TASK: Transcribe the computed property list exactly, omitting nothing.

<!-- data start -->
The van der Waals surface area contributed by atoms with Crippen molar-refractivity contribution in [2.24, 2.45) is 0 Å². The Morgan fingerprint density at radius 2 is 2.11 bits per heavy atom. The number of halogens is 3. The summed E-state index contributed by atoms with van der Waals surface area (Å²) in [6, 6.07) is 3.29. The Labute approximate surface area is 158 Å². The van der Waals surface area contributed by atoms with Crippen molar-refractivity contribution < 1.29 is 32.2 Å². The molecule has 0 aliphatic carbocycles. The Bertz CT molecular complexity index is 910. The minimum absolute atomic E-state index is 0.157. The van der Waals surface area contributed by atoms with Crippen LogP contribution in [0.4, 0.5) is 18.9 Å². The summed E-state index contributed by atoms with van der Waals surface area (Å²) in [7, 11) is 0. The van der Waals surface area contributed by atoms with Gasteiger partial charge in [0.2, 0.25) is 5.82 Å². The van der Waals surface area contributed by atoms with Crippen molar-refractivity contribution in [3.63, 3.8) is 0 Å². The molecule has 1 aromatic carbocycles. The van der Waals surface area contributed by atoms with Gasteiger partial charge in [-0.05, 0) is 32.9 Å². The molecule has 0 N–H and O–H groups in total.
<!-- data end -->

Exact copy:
The van der Waals surface area contributed by atoms with Crippen molar-refractivity contribution in [2.24, 2.45) is 0 Å². The Morgan fingerprint density at radius 2 is 2.11 bits per heavy atom. The number of halogens is 3. The summed E-state index contributed by atoms with van der Waals surface area (Å²) in [6, 6.07) is 3.29. The Labute approximate surface area is 158 Å². The van der Waals surface area contributed by atoms with Crippen molar-refractivity contribution < 1.29 is 32.2 Å². The molecule has 0 aliphatic carbocycles. The Bertz CT molecular complexity index is 910. The minimum absolute atomic E-state index is 0.157. The van der Waals surface area contributed by atoms with Crippen LogP contribution in [0.4, 0.5) is 18.9 Å². The summed E-state index contributed by atoms with van der Waals surface area (Å²) in [7, 11) is 0. The van der Waals surface area contributed by atoms with Gasteiger partial charge in [0.2, 0.25) is 5.82 Å². The van der Waals surface area contributed by atoms with Crippen molar-refractivity contribution in [3.63, 3.8) is 0 Å². The molecule has 1 aromatic carbocycles. The van der Waals surface area contributed by atoms with Gasteiger partial charge in [-0.05, 0) is 32.9 Å². The molecule has 0 N–H and O–H groups in total.